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Greece welcomes French boost as tension rises in east Med

In this photo provided by the Turkish Defense Ministry, Turkey's research vessel, Oruc Reis, in red and white, is surrounded by Turkish navy vessels a...

In this photo provided by the Turkish Defense Ministry, Turkey's research vessel, Oruc Reis, in red and white, is surrounded by Turkish navy vessels a...

ATHENS, Greece (AP) — Greece's prime minister warmly thanked France Thursday for its decision to boost its military presence in the eastern Mediterranean, where Greek and Turkish warships are closely shadowing each other over a Turkish energy exploration bid in waters Athens claims as its own.

Kyriakos Mitsotakis tweeted that French President Emmanuel Macron is “a true friend of Greece and also a fervent protector of European values and international law.”

The mounting tension follows Turkey’s move Monday to send a seismic research vessel, escorted by warships, into waters between the Greek island of Crete and Cyprus to prospect for potential offshore gas and oil reserves, following similar discoveries in other parts of the region.

Greece claims part of the area is over its own continental shelf and has demanded that the Turkish ships withdraw. Turkey counters that it’s entitled to conduct research in the area. Greece placed its military on alert, and sent warships to the area off Turkey’s southern coast.

The French defense ministry said two Rafale fighter jets are making a stop on Thursday at Souda, on Crete, after being previously deployed in Cyprus for an exercise.

At sea, the French Lafayette frigate left Cyprus’ port of Larnaca and took part in a maritime exercise with the Greek Navy, the statement said. The Lafayette overnight joined the French helicopter carrier Tonnerre, en route to help Lebanon following the devastating explosion in Beirut.

“That military presence is aiming at reinforcing France’s autonomous assessment of the situation and affirms the country’s attachment to free movement, maritime safety and respect for international law in the Mediterranean Sea,” the ministry said.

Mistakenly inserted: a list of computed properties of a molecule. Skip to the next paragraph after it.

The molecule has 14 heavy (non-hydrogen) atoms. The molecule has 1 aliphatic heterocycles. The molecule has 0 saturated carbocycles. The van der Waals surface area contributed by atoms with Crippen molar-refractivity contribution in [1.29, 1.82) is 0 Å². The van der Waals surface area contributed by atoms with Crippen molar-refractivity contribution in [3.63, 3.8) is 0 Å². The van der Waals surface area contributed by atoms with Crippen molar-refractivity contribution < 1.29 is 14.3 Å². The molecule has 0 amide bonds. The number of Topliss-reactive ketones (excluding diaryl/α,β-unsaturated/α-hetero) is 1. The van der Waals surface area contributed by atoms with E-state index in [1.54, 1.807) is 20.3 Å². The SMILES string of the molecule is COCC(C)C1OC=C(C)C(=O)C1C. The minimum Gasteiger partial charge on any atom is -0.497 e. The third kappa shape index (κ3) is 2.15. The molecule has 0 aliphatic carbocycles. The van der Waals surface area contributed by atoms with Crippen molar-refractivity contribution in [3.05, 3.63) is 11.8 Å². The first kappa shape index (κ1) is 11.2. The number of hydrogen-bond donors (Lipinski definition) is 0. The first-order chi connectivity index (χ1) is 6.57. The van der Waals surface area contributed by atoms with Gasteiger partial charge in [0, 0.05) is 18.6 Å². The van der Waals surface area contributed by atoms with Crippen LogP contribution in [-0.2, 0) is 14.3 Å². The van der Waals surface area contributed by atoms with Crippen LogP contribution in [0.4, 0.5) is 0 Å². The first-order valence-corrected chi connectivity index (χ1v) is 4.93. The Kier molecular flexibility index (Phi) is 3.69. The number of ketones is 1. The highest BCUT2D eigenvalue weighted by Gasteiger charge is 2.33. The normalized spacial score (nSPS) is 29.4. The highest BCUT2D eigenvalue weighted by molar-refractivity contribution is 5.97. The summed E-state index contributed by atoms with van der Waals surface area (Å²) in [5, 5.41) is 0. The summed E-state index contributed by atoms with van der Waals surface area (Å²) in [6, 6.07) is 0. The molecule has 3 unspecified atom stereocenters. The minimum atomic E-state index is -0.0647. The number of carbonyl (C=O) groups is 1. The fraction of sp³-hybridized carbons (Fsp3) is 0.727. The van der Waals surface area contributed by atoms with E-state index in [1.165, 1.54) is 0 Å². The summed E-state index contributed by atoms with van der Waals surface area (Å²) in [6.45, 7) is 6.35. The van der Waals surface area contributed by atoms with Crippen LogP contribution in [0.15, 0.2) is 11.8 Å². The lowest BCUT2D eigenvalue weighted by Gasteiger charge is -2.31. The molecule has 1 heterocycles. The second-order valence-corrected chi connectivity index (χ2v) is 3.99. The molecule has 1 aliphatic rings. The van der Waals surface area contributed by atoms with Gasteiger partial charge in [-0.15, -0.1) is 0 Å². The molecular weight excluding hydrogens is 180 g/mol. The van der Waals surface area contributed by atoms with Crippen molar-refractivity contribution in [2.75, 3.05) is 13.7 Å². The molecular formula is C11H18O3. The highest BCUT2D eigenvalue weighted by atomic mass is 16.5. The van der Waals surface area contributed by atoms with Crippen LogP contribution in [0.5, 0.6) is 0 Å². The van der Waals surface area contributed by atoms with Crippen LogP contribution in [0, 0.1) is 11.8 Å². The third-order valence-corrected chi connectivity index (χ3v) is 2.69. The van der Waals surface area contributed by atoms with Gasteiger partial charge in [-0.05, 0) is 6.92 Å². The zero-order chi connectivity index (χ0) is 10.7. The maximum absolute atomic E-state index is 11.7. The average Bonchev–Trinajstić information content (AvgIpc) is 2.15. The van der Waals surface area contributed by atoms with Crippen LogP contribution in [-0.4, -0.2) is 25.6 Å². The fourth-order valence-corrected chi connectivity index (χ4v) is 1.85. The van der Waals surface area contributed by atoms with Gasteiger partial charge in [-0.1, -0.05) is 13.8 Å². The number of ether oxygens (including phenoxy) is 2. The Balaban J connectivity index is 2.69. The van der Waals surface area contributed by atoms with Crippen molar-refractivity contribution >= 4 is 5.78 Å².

Macron announced following a phone call with Mitsotakis late Wednesday that he has decided to “temporarily reinforce the French military presence in the Eastern Mediterranean in the coming days, in cooperation with European partners including Greece.”

Greece’s NATO and European Union ally France is the EU’s biggest military power. Complicating matters, Turkey — Greece’s historic regional rival — is also a NATO member but has poor relations with France.

In a televised statement Wednesday, Mitsotakis warned of the “risk of an accident” in the contained area where the Greek and Turkish warships are gathered.

“In such a case, responsibility lies upon the one who gives rise to these circumstances,” he said. He added that Greece is not averse to “even the toughest dialogue,” but that “dialogue becomes irrelevant in a climate of tension and provocation.”

“We will never be the ones to escalate the situation. Yet, self-restraint is only one aspect of our power,” Mitsotakis said. “No provocation will ... go unanswered."

On Thursday, Greek Foreign Minister Nikos Dendias traveled to Israel for talks on the matter. Dendias is due to meet U.S. Secretary of State Mike Pompeo in Vienna on Friday.

Meanwhile, Turkish Foreign Minister Mevlut Cavusoglu held calls with EU foreign policy chief Josep Borrell as well as the foreign ministers of Bulgaria, Estonia, Finland, Hungary and Lithuania ahead of an emergency meeting of the EU’s Foreign Affairs Council to discuss the situation in the eastern Mediterranean.

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Sylvie Corbet in Paris and Suzan Fraser in Ankara contributed to this story.